New host resistances to Pseudocercosporella capsellae and implications for white leaf spot management in Brassicaceae crops

Article


Gunasinghe, Niroshini, You, Ming Pei, Li, Xi Xiang, Banga, Surinder S., Banga, Shashi K. and Barbetti, Martin J.. 2016. "New host resistances to Pseudocercosporella capsellae and implications for white leaf spot management in Brassicaceae crops." Crop Protection. 86, pp. 69-76. https://doi.org/10.1016/j.cropro.2016.04.014
Article Title

New host resistances to Pseudocercosporella capsellae and implications for white leaf spot management in Brassicaceae crops

ERA Journal ID5304
Article CategoryArticle
AuthorsGunasinghe, Niroshini (Author), You, Ming Pei (Author), Li, Xi Xiang (Author), Banga, Surinder S. (Author), Banga, Shashi K. (Author) and Barbetti, Martin J. (Author)
Journal TitleCrop Protection
Journal Citation86, pp. 69-76
Number of Pages8
Year2016
PublisherElsevier
Place of PublicationNetherlands
ISSN0261-2194
1873-6904
Digital Object Identifier (DOI)https://doi.org/10.1016/j.cropro.2016.04.014
Abstract

Effective host resistance is the most cost-effective long term prospect for successful management of white leaf spot disease (Pseudocercosporella capsellae) in Brassicaceae. In two separate field trials, 168 genotypes were screened. In the first trial, lines of Brassica oleracea var. capitata (59), B. napus (34), B. juncea (6) and B. juncea containing wild weedy Brassicaceae introgression(s) (14) were arranged; and in the second, Australian historic and current B. napus (45) and B. juncea (10) varieties were screened. There was wide variation in expression of resistance, from complete resistance to highly susceptible as assessed by two disease parameters, viz. (i), Area Under Disease Progress Curve (AUDPC) for percent leaves diseased (values 0 - 221.2) and (ii) Percent Leaf Collapse Index (%LCI) values for leaf collapse due to disease (0 – 38.7). Brassica oleracea var. capitata was overall the most resistant species, while B. juncea the most susceptible with the majority having AUDPC values >75 and B. napus was intermediate. Five B. oleracea var. capitata genotypes were completely resistant, with 0 AUDPC and %LCI values. Pioneer® 45Y22 (RR) ‘Mystic’ and ‘Wahoo’ were also highly resistant, with the least %LCI (<3.7) and AUDPC (< 20) of the Australian B. napus varieties. In contrast, ‘Thunder TT’ (AUDPC -133.6; %CLI - 15.6) and ‘Carbine’ (AUDPC – 73.8; %CLI - 12.5) were the most susceptible lines in first and second trials, respectively. The particularly high susceptibility of newly released B. juncea varieties such as ‘Xceed OasisCL’ highlights the risk of significant losses in such susceptible varieties when deployed in areas with high degree pressure for white leaf spot disease. There was no association between AUDPC or % CLI with year of Australian varietal release, indicating that Australian breeding programs not made improvement for resistance to white leaf spot over the past two or more decades. Resistant varieties identified in this experiment can now not only be utilized in breeding programs to significantly improve overall crop resistance and management of white leaf spot disease, but also directly deployed to lower the severe inoculum load challenging current varieties.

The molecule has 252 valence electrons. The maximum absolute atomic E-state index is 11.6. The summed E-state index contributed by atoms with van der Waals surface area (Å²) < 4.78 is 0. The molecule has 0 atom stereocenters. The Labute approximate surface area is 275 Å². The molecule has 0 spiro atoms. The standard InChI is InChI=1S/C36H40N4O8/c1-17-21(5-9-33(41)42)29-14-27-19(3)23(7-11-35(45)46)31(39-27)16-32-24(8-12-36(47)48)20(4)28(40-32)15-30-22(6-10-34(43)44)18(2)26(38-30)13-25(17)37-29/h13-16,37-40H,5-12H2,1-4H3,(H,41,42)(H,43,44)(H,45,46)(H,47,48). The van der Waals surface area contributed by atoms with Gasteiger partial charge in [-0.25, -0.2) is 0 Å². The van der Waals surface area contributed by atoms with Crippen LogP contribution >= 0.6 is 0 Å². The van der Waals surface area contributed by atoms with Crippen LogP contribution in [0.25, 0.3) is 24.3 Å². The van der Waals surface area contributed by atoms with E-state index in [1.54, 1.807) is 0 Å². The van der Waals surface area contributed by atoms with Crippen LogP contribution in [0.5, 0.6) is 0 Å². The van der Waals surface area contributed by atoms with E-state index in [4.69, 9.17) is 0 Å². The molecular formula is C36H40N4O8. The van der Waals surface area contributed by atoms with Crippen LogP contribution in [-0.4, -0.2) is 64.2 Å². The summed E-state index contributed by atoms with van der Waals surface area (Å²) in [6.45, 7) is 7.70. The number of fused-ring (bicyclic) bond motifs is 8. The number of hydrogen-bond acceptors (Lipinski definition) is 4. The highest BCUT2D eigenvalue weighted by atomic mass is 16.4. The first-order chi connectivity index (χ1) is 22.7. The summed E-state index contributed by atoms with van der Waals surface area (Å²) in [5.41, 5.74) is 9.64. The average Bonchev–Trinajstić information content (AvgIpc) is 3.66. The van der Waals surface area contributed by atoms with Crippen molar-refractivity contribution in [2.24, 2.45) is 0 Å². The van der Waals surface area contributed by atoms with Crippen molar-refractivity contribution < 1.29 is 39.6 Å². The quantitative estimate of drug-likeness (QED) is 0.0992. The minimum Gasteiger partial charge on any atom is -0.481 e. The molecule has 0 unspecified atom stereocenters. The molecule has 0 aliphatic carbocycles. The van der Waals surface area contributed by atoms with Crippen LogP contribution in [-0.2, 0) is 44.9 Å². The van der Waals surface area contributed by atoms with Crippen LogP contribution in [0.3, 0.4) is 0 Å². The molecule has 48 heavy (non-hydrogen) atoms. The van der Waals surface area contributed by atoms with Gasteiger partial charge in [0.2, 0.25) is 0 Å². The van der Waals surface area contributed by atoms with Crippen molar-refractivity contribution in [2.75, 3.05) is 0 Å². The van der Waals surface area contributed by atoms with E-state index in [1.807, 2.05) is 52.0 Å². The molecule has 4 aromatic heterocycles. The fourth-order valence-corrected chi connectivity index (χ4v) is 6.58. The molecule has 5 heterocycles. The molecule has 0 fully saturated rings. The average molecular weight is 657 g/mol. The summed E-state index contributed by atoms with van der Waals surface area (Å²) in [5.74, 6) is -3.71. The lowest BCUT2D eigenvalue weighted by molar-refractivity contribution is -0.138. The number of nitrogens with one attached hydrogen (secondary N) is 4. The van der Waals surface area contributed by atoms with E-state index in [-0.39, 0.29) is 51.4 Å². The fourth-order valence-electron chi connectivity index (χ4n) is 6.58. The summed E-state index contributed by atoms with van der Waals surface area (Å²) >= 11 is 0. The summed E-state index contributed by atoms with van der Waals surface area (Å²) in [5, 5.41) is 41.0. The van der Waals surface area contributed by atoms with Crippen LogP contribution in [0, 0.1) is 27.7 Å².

KeywordsBrassica; white leaf spot; Pseudocercosporella capsellae; resistance; oilseed rape; mustard; cabbage
ANZSRC Field of Research 2020300409. Crop and pasture protection (incl. pests, diseases and weeds)
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File reproduced in accordance with the copyright policy of the publisher/author.

Byline AffiliationsUniversity of Western Australia
Chinese Academy of Agricultural Sciences, China
Punjab Agricultural University, India
Institution of OriginUniversity of Southern Queensland
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